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Blasphemy law in the context of freedom of speech’ and ‘secularism’

There is an argument given by some intellectuals that blasphemy law is contradictory to the freedom of speech and expression referring to Article 19 (1)(a) which guarantees freedom of speech and expression. However, they fail to recognize clause 2 of the same article which imposes reasonable restrictions upon the freedom of speech and expression in the interests of “public order”. This is exactly what the blasphemy law does. It is not “contradictory” rather “complementary” to each other, And both go hand in hand.

As far as India’s fabric of secularism is concerned, it is exactly the opposite of the westerns. The western concept of secularism requires the complete separation of religion from the state’s affairs. On the other hand, India’s mode of secularism has a positive mode of religious engagement. It is not based on the ‘Dharma nirapekshata’ i.e. the indifference of state to religion but on the  “Sarva Dharma Sambhava” which means, though the paths may be different, the destination of the paths followed by all religions is the same, that is equal respect to all religions.

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India is a secular country doesn’t mean that the Indian people are secular; they are religious which is an established fact. Dr. S Radhakrishnan, the former president of India in his book ‘Recovery of faiths’ says that “when India is said to be a secular state, it doesn’t mean that we reject the reality of an unseen spirit or the relevance of religion to life or that we exalt irreligion.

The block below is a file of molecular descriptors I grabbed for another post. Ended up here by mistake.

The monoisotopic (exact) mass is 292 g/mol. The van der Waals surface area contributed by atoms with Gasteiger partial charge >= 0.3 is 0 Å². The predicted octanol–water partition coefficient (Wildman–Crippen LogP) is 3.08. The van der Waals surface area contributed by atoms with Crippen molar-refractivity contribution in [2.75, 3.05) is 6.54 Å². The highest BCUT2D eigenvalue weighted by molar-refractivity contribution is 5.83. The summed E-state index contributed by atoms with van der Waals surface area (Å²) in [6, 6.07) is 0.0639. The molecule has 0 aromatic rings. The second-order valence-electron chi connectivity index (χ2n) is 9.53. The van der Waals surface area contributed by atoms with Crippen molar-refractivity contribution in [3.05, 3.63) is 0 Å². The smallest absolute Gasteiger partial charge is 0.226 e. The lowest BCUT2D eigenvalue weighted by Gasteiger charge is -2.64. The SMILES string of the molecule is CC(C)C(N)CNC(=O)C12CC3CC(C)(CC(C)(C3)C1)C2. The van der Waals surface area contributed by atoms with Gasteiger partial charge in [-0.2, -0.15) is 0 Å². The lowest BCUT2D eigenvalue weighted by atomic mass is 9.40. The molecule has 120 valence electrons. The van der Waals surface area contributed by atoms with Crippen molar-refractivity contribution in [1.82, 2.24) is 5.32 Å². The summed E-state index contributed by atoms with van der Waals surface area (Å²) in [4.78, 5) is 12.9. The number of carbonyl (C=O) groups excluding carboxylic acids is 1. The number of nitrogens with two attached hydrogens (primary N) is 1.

It doesn’t mean that secularism itself becomes a positive religion or that the state assumes divine prerogatives. Through faith in the supreme spirit is the basic principle of the Indian tradition, our state will not identify itself with or be controlled by any particular religion.”[4]

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There are no two different opinions that the blasphemy law has often been misused against actors, writers, comedians, and journalists. The police have been seen to apply it where they shouldn’t. And not to apply it where they ought to like in the case of political leaders who regularly make a blasphemous speech that disrupts public order.

However, there is also no confusion about we need laws against the culprits who use to deliver hate speech which incites communal violence. I am not of the opinion that the people should get persecuted for every comment they make, but the law should be exercised judiciously on every event of violations of freedom of expression and incitement of hatred resulting in violence and social disharmony.

Here the judiciary has a crucial role to play; the judiciary should prevent the indiscriminate invocation of this provision by the law enforcement machinery and ensure unselective use. The judiciary must prepare a set of guidelines also so that the civil liberty of the citizens can be protected.

The law being misused doesn’t mean that it is antithetical or it should be struck down. It is better to heal the wound rather than cutting the whole finger.


– Edited by Drishti Meena



[2]  1957 AIR 620, 1957 SCR 860

[3]  (2005) 3 CALLT 436 HC

[4] Recovery of faith, Dr. S Radhakrishnan, 184